Understand the benefits of user profile management software
Profile management tools can be valuable assets to address failure recovery, migration support, KPI improvement, as well as profile corruption, so long as they fit your environment.
When IT professionals decide whether they need to deploy user profile management software in their organization, it is important for them to clearly understand both how their environment works and how the users interact with it.
IT pros should start the decision-making process by asking themselves the following questions about how their users work:
- Are they laptop users who take the same device everywhere?
- Are they desktop users with a specific assigned machine?
- Do they use a laptop and a desktop?
- Do they rotate between multiple devices?
- Do they access applications remotely through Remote Desktop Session Host (RDSH) or use a home machine to log in via a virtual private network?
- Do they have VDI instances to connect to?
Users may have a combination of these options or even all of them. Gaining an understanding of precisely how users can connect to and access corporate resources is the first step in a business case for user profile management software.
The second step is to determine how to deal with device failures. IT admins typically reimage the device when a laptop or PC fails. When an RDSH server or VDI instance fails, admins can provision a replacement from a golden image. When a personal device fails, the user either has to replace the device or find a fix.
It is also necessary to understand not just how often failures happen, but how much of an effect they have on user productivity. If an IT pro must reimage a device, the user will lose time while the IT pro is working. The user can also lose productivity adjusting to any reconfigurations after IT is finished with the reimaging.
IT must also understand how its applications operate.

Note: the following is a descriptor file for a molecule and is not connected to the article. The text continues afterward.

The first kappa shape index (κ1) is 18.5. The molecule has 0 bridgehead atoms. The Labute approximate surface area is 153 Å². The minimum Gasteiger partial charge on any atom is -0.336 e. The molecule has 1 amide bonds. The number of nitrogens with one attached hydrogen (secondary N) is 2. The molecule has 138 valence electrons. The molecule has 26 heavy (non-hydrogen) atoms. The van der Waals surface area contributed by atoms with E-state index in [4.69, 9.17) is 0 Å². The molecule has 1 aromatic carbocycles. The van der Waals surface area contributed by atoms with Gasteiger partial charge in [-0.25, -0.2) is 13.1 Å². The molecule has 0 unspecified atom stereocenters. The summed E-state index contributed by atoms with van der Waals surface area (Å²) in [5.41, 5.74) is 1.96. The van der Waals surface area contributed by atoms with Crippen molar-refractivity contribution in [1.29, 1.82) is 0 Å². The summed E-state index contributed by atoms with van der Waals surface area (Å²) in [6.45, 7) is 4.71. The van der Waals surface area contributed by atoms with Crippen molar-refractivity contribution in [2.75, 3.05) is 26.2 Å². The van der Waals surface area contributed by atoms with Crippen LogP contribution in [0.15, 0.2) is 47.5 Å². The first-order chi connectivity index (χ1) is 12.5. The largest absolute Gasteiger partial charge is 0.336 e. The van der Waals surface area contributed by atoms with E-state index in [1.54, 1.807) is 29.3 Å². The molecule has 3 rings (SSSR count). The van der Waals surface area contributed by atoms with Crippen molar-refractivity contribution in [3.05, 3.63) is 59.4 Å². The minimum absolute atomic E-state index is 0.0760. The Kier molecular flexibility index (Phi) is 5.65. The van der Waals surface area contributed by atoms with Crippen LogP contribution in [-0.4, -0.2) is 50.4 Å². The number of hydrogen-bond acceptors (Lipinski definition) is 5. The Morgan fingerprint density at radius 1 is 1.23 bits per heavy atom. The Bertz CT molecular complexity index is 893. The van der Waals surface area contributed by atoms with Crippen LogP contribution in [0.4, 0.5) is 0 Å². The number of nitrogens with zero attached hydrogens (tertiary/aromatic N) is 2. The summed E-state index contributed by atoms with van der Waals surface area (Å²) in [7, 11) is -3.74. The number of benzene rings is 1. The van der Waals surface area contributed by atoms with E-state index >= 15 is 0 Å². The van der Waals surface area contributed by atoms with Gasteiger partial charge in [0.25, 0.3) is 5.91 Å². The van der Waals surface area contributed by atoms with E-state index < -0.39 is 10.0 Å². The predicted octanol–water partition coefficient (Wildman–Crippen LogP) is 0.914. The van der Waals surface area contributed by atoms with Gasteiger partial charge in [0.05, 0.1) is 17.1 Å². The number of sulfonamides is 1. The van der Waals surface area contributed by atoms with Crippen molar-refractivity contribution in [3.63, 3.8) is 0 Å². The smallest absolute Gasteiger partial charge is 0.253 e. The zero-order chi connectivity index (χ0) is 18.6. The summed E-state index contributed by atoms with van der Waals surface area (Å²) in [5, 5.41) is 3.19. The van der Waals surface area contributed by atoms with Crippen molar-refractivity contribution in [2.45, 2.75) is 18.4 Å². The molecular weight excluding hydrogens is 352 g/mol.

- How do applications behave in terms of retaining user-level settings?
- Does IT store settings on the server or the client end?
- What degree of user customization is available within applications?
- How do applications integrate with others? Do they have export functions to Microsoft Office software or link to browser applications?
- Does the level of integration and inter-application communication affect the profile management platform?
- Are applications packaged in any way, such as through Microsoft App-V?
- Does any packaging software affect the potential for profile management?
Considerations for adopting user profile management software
On a device level, user profile management software is typically most beneficial for organizations that:
- rely on hot desking;
- have users with multiple devices and connection types; and
- use nonpersistent VDI or have a significant investment in RDSH or Citrix XenApp.
It is also important to understand the difference between persistent and nonpersistent VDI. With persistent VDI, each user has his own specific desktop, and he can save any changes he makes to his desktop.
With extensive research into profile management software, TechTarget editors have focused this series of articles on vendors that offer profile management as a native platform. Our research included Gartner, Forrester and TechTarget surveys.
With nonpersistent VDI, each VDI instance reverts to a pristine state when a user ends a session -- essentially, any changes to the session are discarded and admins can assign the instance to any particular user. For management and storage purposes, most VDI implementations tend to be nonpersistent, which makes them well-suited for a profile management platform.
From a failure perspective, IT pros must balance the prevalence of device failures against the amount of effort they must put into recovering from a failure. They must then calculate the loss in productivity.
Organizations that use Windows 10's semiannual channel may be more susceptible to device failures because full OS upgrades occur more frequently. In such situations, being able to quickly restore a user to his functional state after a device failure is vital not only to productivity, but also to establish user trust in the deployment.